* Any views expressed in this opinion piece are those of the author and not of Thomson Reuters Foundation.
Labour abuses disclosed by Tesco are common in the retail sector, but few companies have shown they are serious about eradicating exploitation
Patricia Carrier is a Modern Slavery Project Manager at the Business & Human Rights Resource Centre
Tesco recently received attention for disclosing it had uncovered abuses against migrant workers in its operations in Malaysia and Thailand. In its most recent statement published under the UK Modern Slavery Act (MSA), the company reported it had uncovered cases of passport retention, unexplained and illegal wage reductions, workers indebted to recruiters, and excessive overtime.
That Tesco was able to find these kinds of abuses in its supply chain is concerning, but not surprising. All evidence points towards abuse of workers, including conditions amounting to modern slavery, being pervasive in global supply chains.
While no company wants slavery in its supply chains, few have shown they are serious about eradicating abuse. In disclosing these abuses in their supply chain, Tesco has done exactly what it should do, and what the UK Modern Slavery Act requires of it.
The labour abuse disclosed by Tesco is common in the sector, particularly for migrant workers in both countries. Too often companies are not transparent about the labour exploitation of workers they have identified in their supply chains they find; or worse, they fail to identify it in the first place. Even where companies operate in sectors or in locations where labour exploitation is well documented, they often fail to publicly provide this information. Instead companies rely on general disclosure in hopes this will be sufficient meeting the requirements of the Modern Slavery Act.
Tesco’s disclosure tells us a couple of things:
First, that it has a system in place that is capable of identifying some cases of abuse. Tesco was able to uncover the various ways in which migrant workers were subjected to forced labour conditions through direct engagement with workers, including interviews.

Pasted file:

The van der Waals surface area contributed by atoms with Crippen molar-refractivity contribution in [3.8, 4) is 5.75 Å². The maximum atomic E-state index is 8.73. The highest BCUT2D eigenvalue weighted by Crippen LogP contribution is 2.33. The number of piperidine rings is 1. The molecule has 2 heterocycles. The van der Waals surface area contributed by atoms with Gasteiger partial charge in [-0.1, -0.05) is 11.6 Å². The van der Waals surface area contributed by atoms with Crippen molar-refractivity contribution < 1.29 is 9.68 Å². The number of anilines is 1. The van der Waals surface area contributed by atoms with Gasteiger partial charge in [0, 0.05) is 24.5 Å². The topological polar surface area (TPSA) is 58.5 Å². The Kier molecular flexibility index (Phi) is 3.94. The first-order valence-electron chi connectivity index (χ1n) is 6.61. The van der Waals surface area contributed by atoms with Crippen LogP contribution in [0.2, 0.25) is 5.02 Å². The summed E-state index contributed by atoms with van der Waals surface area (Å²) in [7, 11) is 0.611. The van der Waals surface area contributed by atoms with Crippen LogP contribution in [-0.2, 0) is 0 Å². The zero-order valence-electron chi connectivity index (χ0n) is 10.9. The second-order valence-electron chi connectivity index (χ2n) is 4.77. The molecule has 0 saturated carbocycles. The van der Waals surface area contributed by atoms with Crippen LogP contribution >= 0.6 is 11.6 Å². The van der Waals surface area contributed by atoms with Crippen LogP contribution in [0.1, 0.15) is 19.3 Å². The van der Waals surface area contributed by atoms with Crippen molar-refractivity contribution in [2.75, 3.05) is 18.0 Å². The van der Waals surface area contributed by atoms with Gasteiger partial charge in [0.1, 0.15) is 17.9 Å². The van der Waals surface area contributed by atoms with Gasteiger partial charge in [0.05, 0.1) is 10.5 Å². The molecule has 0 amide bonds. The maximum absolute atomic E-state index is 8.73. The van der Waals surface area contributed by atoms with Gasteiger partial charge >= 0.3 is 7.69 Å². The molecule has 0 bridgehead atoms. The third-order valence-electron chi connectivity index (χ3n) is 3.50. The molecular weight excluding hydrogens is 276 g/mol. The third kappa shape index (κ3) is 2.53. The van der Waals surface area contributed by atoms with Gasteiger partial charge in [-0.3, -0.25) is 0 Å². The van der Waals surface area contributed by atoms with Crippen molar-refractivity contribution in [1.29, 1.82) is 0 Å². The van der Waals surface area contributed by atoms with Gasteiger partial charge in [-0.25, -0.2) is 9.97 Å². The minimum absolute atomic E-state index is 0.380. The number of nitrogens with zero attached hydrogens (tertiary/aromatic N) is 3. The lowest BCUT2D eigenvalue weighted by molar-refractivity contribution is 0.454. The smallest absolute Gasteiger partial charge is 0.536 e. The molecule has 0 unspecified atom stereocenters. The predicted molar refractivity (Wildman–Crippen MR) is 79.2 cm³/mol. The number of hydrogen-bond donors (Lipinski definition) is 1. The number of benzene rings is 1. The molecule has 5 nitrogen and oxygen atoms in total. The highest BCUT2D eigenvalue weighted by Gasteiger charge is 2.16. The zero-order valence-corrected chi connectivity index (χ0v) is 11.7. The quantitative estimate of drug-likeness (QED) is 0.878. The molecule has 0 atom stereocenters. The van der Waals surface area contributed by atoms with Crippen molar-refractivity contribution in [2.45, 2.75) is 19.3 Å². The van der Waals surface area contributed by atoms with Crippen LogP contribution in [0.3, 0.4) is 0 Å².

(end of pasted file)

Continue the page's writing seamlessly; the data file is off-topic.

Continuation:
Second, it understands that the type of transparency needed to tackle exploitation isn’t general disclosure designed to tick a box of a legislative requirements, but open and frank disclosure about what is a really happening in supply chains. This gives everyone, including other companies, the information they need to act to ensure workers are respected.
No company has their approach to tackling modern slavery where it needs to be. Our analysis of Modern Slavery Act reporting by FTSE 100 companies found that the average score for risk assessment and management was 31%. The average score was slightly higher for due diligence process at 35%. This is a disappointing assessment of the largest companies in the UK; arguably those that should be demonstrating leadership. Still, 5 years of mandatory transparency published under the Modern Slavery Act sees this kind of meaningful reporting by Tesco as the exception - also seen in a small group of other leading companies like Marks & Spencer, Marshalls, and Diageo - rather than the rule.
Part of the issue lies with the lack of enforcement and monitoring by government, which has largely been taken on by civil society, investors and even consumers. In practice, this has meant that it is mostly consumer facing or name brand companies that face scrutiny, leaving thousands of business-to-business entities free to fly under the radar. While there is no legal consequence for failing to disclose instances of modern slavery, many companies might decide it is better to keep quiet and avoid the attention.
COVID-19 has renewed the spotlight on the precarious position of workers, but business practices and supply chain conditions that led to this are long entrenched. There is a growing consensus that a legal duty of care for the protection of people’s rights and the environment is needed. Such a duty - which would go beyond transparency in requiring companies to act to mitigate risks - is being called for by enlightened companies, investors, parliamentarians and governments, alongside activists.
This idea was bolstered significantly earlier this month, when EU justice chief, Didier Reynders, announced a new legislative initiative to ensure companies act to prevent and reduce any negative impacts to workers and communities in their operations and supply chains, through mandatory due diligence.
The UK Modern Slavery Act is a leading piece of legislation on transparency in supply chains, but it will soon be overtaken by more effective laws that demand more of companies. Until then, welcomed admissions like Tesco’s are likely to remain rare.